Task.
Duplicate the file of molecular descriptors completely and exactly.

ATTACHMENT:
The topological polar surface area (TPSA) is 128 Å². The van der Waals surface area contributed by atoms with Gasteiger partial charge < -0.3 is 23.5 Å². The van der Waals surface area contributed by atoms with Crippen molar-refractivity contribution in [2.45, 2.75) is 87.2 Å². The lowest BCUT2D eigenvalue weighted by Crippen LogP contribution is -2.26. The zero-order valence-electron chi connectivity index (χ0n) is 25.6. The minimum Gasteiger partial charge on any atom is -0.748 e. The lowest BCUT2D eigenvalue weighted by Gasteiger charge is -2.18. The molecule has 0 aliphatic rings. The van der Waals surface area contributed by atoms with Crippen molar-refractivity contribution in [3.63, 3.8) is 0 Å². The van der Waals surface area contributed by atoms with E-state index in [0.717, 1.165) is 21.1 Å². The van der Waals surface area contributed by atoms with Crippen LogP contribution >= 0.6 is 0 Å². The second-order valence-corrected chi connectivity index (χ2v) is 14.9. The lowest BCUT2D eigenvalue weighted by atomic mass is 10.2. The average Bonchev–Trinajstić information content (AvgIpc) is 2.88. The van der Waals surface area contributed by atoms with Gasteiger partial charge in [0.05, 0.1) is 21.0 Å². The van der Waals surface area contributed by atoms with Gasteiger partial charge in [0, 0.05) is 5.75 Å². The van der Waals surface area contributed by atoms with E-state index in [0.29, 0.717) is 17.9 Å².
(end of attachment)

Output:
The topological polar surface area (TPSA) is 128 Å². The van der Waals surface area contributed by atoms with Gasteiger partial charge < -0.3 is 23.5 Å². The van der Waals surface area contributed by atoms with Crippen molar-refractivity contribution in [2.45, 2.75) is 87.2 Å². The lowest BCUT2D eigenvalue weighted by Crippen LogP contribution is -2.26. The zero-order valence-electron chi connectivity index (χ0n) is 25.6. The minimum Gasteiger partial charge on any atom is -0.748 e. The lowest BCUT2D eigenvalue weighted by Gasteiger charge is -2.18. The molecule has 0 aliphatic rings. The van der Waals surface area contributed by atoms with Crippen molar-refractivity contribution in [3.63, 3.8) is 0 Å². The van der Waals surface area contributed by atoms with E-state index in [0.717, 1.165) is 21.1 Å². The van der Waals surface area contributed by atoms with Crippen LogP contribution >= 0.6 is 0 Å². The second-order valence-corrected chi connectivity index (χ2v) is 14.9. The lowest BCUT2D eigenvalue weighted by atomic mass is 10.2. The average Bonchev–Trinajstić information content (AvgIpc) is 2.88. The van der Waals surface area contributed by atoms with Gasteiger partial charge in [0.05, 0.1) is 21.0 Å². The van der Waals surface area contributed by atoms with Gasteiger partial charge in [0, 0.05) is 5.75 Å². The van der Waals surface area contributed by atoms with E-state index in [0.29, 0.717) is 17.9 Å².